The law, passed in January 2021, mandates zoning for new housing units at a minimum density of 15 units per acre within a half-mile of stations, with some exceptions. Key to the law is that the zoning must be allowed by right, meaning that developers should be able to come in and build housing without special permitting, as long as they meet the standards the town and state have already put in place.
Where Needham stands
“This is a very comprehensive, significant change to our zoning,” said Planning Board Chair Adam Block, “because it would enable the production of a large amount of housing units by right — and that’s the whole kicker. And there’s mixed, mixed opinion about that in the community.”
To meet the December 2024 state deadline, the town plans to bring its new zoning proposal to voters at the October 2024 Town Meeting. There’s a long public process that will need to be followed before that crucial vote, however, including hammering out exactly how and where the town wants to introduce the zoning changes.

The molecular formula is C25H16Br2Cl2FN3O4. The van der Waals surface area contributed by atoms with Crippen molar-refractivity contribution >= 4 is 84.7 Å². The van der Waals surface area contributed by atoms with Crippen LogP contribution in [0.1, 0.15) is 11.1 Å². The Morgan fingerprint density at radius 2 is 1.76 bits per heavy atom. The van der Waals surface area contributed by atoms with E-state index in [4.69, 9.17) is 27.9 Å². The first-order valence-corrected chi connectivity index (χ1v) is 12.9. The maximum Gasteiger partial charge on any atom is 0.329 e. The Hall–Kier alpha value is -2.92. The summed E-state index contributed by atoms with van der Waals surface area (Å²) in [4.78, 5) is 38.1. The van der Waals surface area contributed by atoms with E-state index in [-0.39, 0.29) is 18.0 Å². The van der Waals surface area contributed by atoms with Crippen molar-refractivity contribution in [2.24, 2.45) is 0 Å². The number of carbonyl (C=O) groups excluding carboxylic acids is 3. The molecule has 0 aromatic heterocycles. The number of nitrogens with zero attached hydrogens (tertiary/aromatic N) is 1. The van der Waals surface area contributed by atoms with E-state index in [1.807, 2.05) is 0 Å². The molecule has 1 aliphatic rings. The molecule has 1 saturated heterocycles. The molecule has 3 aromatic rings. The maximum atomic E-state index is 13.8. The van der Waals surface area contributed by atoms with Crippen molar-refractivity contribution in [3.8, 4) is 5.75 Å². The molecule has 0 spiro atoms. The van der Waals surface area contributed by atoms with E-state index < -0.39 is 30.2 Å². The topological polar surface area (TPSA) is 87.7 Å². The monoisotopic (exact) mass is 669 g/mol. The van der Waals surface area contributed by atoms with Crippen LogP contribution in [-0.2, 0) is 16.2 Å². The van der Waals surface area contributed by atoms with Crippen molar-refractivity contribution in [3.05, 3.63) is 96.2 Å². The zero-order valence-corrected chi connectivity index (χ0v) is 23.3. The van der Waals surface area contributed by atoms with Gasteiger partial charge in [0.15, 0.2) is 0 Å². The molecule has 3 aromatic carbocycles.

Needham already has developed a draft framework to meet the new standards, completed in December 2022 as part of a broader housing review. The 201-page Needham Housing Plan reflects 15 months of work and multiple public meetings and is expected to serve as a starting point.
To explore more deeply, the town is putting together a committee, Housing Needham (HoNe), to consider the possibilities and oversee the process. There will be a series of public meetings to garner feedback from residents, likely beginning this fall
The HoNe committee will consist of nine members, according to Block: two members from the Planning Board; two from the Select Board; a member from the Finance Committee; two Select Board-appointed members of the public; and two Planning Board-appointed members of the public.